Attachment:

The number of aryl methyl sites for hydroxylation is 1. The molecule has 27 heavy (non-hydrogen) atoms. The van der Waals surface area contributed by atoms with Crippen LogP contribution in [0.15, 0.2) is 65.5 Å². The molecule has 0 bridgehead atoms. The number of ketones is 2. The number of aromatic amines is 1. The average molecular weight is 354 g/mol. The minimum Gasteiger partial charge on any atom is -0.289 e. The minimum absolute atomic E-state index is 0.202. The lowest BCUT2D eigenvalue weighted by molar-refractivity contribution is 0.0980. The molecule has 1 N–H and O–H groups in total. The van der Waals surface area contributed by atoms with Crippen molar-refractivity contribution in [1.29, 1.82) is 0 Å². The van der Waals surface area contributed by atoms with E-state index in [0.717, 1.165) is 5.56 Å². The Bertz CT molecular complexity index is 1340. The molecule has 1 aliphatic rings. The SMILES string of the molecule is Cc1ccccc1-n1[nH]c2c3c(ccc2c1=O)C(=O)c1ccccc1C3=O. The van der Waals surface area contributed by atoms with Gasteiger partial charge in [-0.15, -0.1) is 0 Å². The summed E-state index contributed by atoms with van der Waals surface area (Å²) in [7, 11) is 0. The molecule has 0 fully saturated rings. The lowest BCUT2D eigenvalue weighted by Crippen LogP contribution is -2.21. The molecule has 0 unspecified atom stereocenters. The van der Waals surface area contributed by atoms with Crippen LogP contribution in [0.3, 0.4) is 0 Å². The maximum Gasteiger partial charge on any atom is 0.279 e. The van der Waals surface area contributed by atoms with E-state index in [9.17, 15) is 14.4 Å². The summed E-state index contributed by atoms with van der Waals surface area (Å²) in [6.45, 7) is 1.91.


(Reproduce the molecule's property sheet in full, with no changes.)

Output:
The number of aryl methyl sites for hydroxylation is 1. The molecule has 27 heavy (non-hydrogen) atoms. The van der Waals surface area contributed by atoms with Crippen LogP contribution in [0.15, 0.2) is 65.5 Å². The molecule has 0 bridgehead atoms. The number of ketones is 2. The number of aromatic amines is 1. The average molecular weight is 354 g/mol. The minimum Gasteiger partial charge on any atom is -0.289 e. The minimum absolute atomic E-state index is 0.202. The lowest BCUT2D eigenvalue weighted by molar-refractivity contribution is 0.0980. The molecule has 1 N–H and O–H groups in total. The van der Waals surface area contributed by atoms with Crippen molar-refractivity contribution in [1.29, 1.82) is 0 Å². The van der Waals surface area contributed by atoms with E-state index in [0.717, 1.165) is 5.56 Å². The Bertz CT molecular complexity index is 1340. The molecule has 1 aliphatic rings. The SMILES string of the molecule is Cc1ccccc1-n1[nH]c2c3c(ccc2c1=O)C(=O)c1ccccc1C3=O. The van der Waals surface area contributed by atoms with Gasteiger partial charge in [-0.15, -0.1) is 0 Å². The summed E-state index contributed by atoms with van der Waals surface area (Å²) in [7, 11) is 0. The molecule has 0 fully saturated rings. The lowest BCUT2D eigenvalue weighted by Crippen LogP contribution is -2.21. The molecule has 0 unspecified atom stereocenters. The van der Waals surface area contributed by atoms with Crippen LogP contribution in [0.3, 0.4) is 0 Å². The maximum Gasteiger partial charge on any atom is 0.279 e. The van der Waals surface area contributed by atoms with E-state index in [9.17, 15) is 14.4 Å². The summed E-state index contributed by atoms with van der Waals surface area (Å²) in [6.45, 7) is 1.91.